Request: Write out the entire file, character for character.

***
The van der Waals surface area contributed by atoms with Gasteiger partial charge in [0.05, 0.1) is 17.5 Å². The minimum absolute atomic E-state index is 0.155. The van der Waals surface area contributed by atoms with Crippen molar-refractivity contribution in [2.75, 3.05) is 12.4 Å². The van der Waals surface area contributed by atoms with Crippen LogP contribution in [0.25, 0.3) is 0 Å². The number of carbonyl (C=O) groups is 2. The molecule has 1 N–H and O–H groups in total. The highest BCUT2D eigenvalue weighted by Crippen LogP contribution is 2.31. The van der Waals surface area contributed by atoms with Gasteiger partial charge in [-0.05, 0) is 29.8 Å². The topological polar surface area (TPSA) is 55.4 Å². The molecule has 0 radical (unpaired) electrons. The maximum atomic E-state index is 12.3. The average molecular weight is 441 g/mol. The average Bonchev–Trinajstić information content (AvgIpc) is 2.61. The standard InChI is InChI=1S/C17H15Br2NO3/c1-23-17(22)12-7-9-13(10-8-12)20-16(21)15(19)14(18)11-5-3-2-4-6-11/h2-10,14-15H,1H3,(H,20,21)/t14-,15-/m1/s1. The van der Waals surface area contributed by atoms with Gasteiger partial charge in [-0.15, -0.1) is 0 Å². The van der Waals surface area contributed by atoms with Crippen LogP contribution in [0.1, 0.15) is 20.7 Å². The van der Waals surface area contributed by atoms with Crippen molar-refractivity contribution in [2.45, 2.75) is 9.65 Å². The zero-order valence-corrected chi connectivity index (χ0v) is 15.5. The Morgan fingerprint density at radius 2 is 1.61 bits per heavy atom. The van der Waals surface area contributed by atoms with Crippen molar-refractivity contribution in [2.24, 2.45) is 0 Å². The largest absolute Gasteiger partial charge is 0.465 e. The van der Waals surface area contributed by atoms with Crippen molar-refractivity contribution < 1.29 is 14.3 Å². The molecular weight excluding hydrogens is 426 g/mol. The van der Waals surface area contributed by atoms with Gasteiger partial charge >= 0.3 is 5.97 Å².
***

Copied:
The van der Waals surface area contributed by atoms with Gasteiger partial charge in [0.05, 0.1) is 17.5 Å². The minimum absolute atomic E-state index is 0.155. The van der Waals surface area contributed by atoms with Crippen molar-refractivity contribution in [2.75, 3.05) is 12.4 Å². The van der Waals surface area contributed by atoms with Crippen LogP contribution in [0.25, 0.3) is 0 Å². The number of carbonyl (C=O) groups is 2. The molecule has 1 N–H and O–H groups in total. The highest BCUT2D eigenvalue weighted by Crippen LogP contribution is 2.31. The van der Waals surface area contributed by atoms with Gasteiger partial charge in [-0.05, 0) is 29.8 Å². The topological polar surface area (TPSA) is 55.4 Å². The molecule has 0 radical (unpaired) electrons. The maximum atomic E-state index is 12.3. The average molecular weight is 441 g/mol. The average Bonchev–Trinajstić information content (AvgIpc) is 2.61. The standard InChI is InChI=1S/C17H15Br2NO3/c1-23-17(22)12-7-9-13(10-8-12)20-16(21)15(19)14(18)11-5-3-2-4-6-11/h2-10,14-15H,1H3,(H,20,21)/t14-,15-/m1/s1. The van der Waals surface area contributed by atoms with Gasteiger partial charge in [-0.15, -0.1) is 0 Å². The van der Waals surface area contributed by atoms with Crippen LogP contribution in [0.1, 0.15) is 20.7 Å². The van der Waals surface area contributed by atoms with Crippen molar-refractivity contribution in [2.45, 2.75) is 9.65 Å². The zero-order valence-corrected chi connectivity index (χ0v) is 15.5. The Morgan fingerprint density at radius 2 is 1.61 bits per heavy atom. The van der Waals surface area contributed by atoms with Crippen molar-refractivity contribution in [2.24, 2.45) is 0 Å². The largest absolute Gasteiger partial charge is 0.465 e. The van der Waals surface area contributed by atoms with Crippen molar-refractivity contribution < 1.29 is 14.3 Å². The molecular weight excluding hydrogens is 426 g/mol. The van der Waals surface area contributed by atoms with Gasteiger partial charge >= 0.3 is 5.97 Å².